War and conflict is no stranger to me.
I have lived in the shadow of the Taliban in Afghanistan all my life. In fact, I recall being as young as five years old and being terrified that they’d hurt me or my family.
So when I got offered a scholarship to study a civil engineering university course abroad, I took it. After several years, I came back to my home country and started working with the United Nations, helping to build local infrastructure in Kabul.
I later joined a company that had several contracts with NATO, establishing things like rehabilitation centres for people living with disabilities, as well as projects to undermine the terrorist organisation in the country.
I was in this role when the US pulled out of Afghanistan and then the Taliban took back power of the country in August 2021. As you can imagine, I was immediately terrified I could be tortured and killed.
I had to flee the country, but I didn’t want to raise suspicion by immediately trying to leave so I waited in hiding for a few months. Within this time, there were house-to-house raids, which meant I had to move around in order not to be caught.
Thankfully, I managed to secure a visa for Pakistan, so – after a long process – I was able to leave the country. Packing up my life and having to leave Afghanistan brought up a mix of emotions – from sadness to relief.
I stayed in Pakistan for over six months, but then I started to hear of Afghans being captured and taken back home or killed on the spot. So, in desperation, I applied for a temporary student visa in countries across Europe – including Germany and the UK – and was relieved to be able to fly out to the latter at the end of last year.
I genuinely didn’t know I had to apply for asylum as soon as I landed at the airport. To claim asylum, I thought I had to go to an immigration office and fill forms like at visa centres. I was also dealing with long-term sciatica and kidney conditions, which got worse when I came to the UK and delayed my asylum claim for a couple of weeks.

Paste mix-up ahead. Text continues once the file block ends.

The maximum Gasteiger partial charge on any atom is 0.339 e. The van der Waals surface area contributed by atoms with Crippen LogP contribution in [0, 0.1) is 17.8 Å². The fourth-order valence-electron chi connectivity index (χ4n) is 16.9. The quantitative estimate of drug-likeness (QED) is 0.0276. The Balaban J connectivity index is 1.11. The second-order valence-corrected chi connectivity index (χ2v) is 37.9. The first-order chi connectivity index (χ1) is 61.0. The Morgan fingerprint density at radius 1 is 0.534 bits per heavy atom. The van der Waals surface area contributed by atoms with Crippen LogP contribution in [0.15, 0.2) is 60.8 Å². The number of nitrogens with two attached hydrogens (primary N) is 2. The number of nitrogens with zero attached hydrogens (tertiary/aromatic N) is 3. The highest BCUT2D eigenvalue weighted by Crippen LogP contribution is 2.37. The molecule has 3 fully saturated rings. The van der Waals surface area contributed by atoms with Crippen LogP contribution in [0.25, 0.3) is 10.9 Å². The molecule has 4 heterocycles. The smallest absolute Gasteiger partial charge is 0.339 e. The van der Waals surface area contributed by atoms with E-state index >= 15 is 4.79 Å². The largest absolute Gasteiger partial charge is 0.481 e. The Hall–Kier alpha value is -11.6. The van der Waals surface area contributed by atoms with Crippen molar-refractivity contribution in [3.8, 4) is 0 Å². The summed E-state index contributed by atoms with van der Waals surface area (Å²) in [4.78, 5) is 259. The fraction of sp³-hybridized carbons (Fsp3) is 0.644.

Then in January this year, I had my initial meeting with the Home Office to present my case for asylum. This is where I was declared illegal and liable to deportation because I was told that my intention was to claim asylum, but didn’t mention it to the immigration officer at the airport and entered as a student.
They served me with a one-stop notice, which means I had the opportunity to concede their decision or appeal it. I knew I could potentially be deported to Rwanda.
Panicked, I suddenly remembered I had been told about an organisation called Asylum Welcome, which offers information, advice and practical support to asylum seekers, refugees and vulnerable migrants. So I reached out to them as soon as I could and they were very supportive.
Three days later, they ended up putting me in touch with a solicitor to help me plan my appeal. For months, we worked together to build my case and, although I was still feeling depressed about my whole situation, I was also hopeful that I’d be able to stay in the UK.
Then the Home Office sent me that letter this month to say I was being moved to the Bibby Stockholm the next morning – and my hope turned to despair. I was very afraid.
Even though the letter says it ‘is not detention accommodation’, it feels cruel and inhumane to treat people this way. Human rights groups like Amnesty International UK and Care4Calais agree.
So I contacted my solicitor, who immediately reassured me that they would challenge this decision – on medical grounds, with the help of my GP.
Thankfully, I wasn’t moved onto the barge. I was especially thankful about this because, just days after the first asylum seekers arrived on the boat, they had to be evacuated due to finding legionella – the cause of legionnaires’ disease – on the vessel.
How can they be so careless about human beings in desperate need for compassion? I am very disappointed and feel like we are not being treated well at all.
If I’m forced onto the barge, I don’t even know how I’ll cope. In fact, I’d rather sleep on the street than be there.
I don’t know what my immediate future holds because the Government changes its plans for asylum seekers regularly.
All I know is that, if I’m forced back to Afghanistan, I’ll surely be killed for my work with NATO. Please try to imagine how heavily this uncertainty would weigh on you.
As told to James Besanvalle and originally published on Metro.co.uk here.
*The name of the author has been changed to protect their identity.